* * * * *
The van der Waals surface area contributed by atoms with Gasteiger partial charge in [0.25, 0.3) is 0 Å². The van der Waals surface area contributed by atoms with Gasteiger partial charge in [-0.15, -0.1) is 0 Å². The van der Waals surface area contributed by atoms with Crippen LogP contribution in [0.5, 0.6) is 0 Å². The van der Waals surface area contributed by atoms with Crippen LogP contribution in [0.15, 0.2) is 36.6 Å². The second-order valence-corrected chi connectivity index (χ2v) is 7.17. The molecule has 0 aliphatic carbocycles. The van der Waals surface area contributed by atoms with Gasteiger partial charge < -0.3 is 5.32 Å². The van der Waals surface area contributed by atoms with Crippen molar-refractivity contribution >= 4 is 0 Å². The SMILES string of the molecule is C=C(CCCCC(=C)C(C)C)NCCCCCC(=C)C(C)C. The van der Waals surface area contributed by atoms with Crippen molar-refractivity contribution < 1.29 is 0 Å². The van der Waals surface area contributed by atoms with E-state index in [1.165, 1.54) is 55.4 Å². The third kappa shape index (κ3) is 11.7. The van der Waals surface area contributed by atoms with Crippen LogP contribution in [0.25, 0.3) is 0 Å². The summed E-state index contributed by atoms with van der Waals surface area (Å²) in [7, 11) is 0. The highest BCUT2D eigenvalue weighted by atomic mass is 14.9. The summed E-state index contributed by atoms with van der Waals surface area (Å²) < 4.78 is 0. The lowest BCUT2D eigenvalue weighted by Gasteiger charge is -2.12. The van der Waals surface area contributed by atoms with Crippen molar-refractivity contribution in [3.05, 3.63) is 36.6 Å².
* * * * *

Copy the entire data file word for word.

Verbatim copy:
The van der Waals surface area contributed by atoms with Gasteiger partial charge in [0.25, 0.3) is 0 Å². The van der Waals surface area contributed by atoms with Gasteiger partial charge in [-0.15, -0.1) is 0 Å². The van der Waals surface area contributed by atoms with Crippen LogP contribution in [0.5, 0.6) is 0 Å². The van der Waals surface area contributed by atoms with Crippen LogP contribution in [0.15, 0.2) is 36.6 Å². The second-order valence-corrected chi connectivity index (χ2v) is 7.17. The molecule has 0 aliphatic carbocycles. The van der Waals surface area contributed by atoms with Gasteiger partial charge < -0.3 is 5.32 Å². The van der Waals surface area contributed by atoms with Crippen molar-refractivity contribution >= 4 is 0 Å². The SMILES string of the molecule is C=C(CCCCC(=C)C(C)C)NCCCCCC(=C)C(C)C. The van der Waals surface area contributed by atoms with Crippen molar-refractivity contribution < 1.29 is 0 Å². The van der Waals surface area contributed by atoms with E-state index in [1.165, 1.54) is 55.4 Å². The third kappa shape index (κ3) is 11.7. The van der Waals surface area contributed by atoms with Crippen LogP contribution in [0.25, 0.3) is 0 Å². The summed E-state index contributed by atoms with van der Waals surface area (Å²) in [7, 11) is 0. The highest BCUT2D eigenvalue weighted by atomic mass is 14.9. The summed E-state index contributed by atoms with van der Waals surface area (Å²) < 4.78 is 0. The lowest BCUT2D eigenvalue weighted by Gasteiger charge is -2.12. The van der Waals surface area contributed by atoms with Crippen molar-refractivity contribution in [3.05, 3.63) is 36.6 Å².